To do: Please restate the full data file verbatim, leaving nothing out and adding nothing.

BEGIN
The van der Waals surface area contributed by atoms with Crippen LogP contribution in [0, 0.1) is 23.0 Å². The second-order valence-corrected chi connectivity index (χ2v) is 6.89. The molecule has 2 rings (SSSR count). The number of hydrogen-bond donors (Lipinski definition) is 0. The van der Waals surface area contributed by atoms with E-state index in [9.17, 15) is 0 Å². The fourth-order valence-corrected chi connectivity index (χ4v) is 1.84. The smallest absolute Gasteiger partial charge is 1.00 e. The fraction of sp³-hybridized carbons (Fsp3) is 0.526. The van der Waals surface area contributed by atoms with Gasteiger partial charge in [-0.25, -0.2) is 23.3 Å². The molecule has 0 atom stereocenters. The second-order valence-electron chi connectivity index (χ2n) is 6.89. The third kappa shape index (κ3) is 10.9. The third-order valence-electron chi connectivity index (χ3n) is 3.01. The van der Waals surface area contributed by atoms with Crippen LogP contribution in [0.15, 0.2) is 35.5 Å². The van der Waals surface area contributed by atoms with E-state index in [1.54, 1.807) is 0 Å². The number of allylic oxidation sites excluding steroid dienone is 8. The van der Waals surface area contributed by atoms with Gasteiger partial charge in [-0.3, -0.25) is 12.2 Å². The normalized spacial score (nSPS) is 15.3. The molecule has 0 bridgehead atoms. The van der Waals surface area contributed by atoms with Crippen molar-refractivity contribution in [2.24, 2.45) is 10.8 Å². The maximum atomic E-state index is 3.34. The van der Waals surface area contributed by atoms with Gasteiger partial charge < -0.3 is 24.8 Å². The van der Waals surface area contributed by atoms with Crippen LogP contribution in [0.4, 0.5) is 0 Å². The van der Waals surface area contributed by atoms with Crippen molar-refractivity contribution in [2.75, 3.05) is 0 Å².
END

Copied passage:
The van der Waals surface area contributed by atoms with Crippen LogP contribution in [0, 0.1) is 23.0 Å². The second-order valence-corrected chi connectivity index (χ2v) is 6.89. The molecule has 2 rings (SSSR count). The number of hydrogen-bond donors (Lipinski definition) is 0. The van der Waals surface area contributed by atoms with E-state index in [9.17, 15) is 0 Å². The fourth-order valence-corrected chi connectivity index (χ4v) is 1.84. The smallest absolute Gasteiger partial charge is 1.00 e. The fraction of sp³-hybridized carbons (Fsp3) is 0.526. The van der Waals surface area contributed by atoms with Gasteiger partial charge in [-0.25, -0.2) is 23.3 Å². The molecule has 0 atom stereocenters. The second-order valence-electron chi connectivity index (χ2n) is 6.89. The third kappa shape index (κ3) is 10.9. The third-order valence-electron chi connectivity index (χ3n) is 3.01. The van der Waals surface area contributed by atoms with Crippen LogP contribution in [0.15, 0.2) is 35.5 Å². The van der Waals surface area contributed by atoms with E-state index in [1.54, 1.807) is 0 Å². The number of allylic oxidation sites excluding steroid dienone is 8. The van der Waals surface area contributed by atoms with Gasteiger partial charge in [-0.3, -0.25) is 12.2 Å². The normalized spacial score (nSPS) is 15.3. The molecule has 0 bridgehead atoms. The van der Waals surface area contributed by atoms with Crippen molar-refractivity contribution in [2.24, 2.45) is 10.8 Å². The maximum atomic E-state index is 3.34. The van der Waals surface area contributed by atoms with Gasteiger partial charge < -0.3 is 24.8 Å². The van der Waals surface area contributed by atoms with Crippen LogP contribution in [0.4, 0.5) is 0 Å². The van der Waals surface area contributed by atoms with Crippen molar-refractivity contribution in [2.75, 3.05) is 0 Å².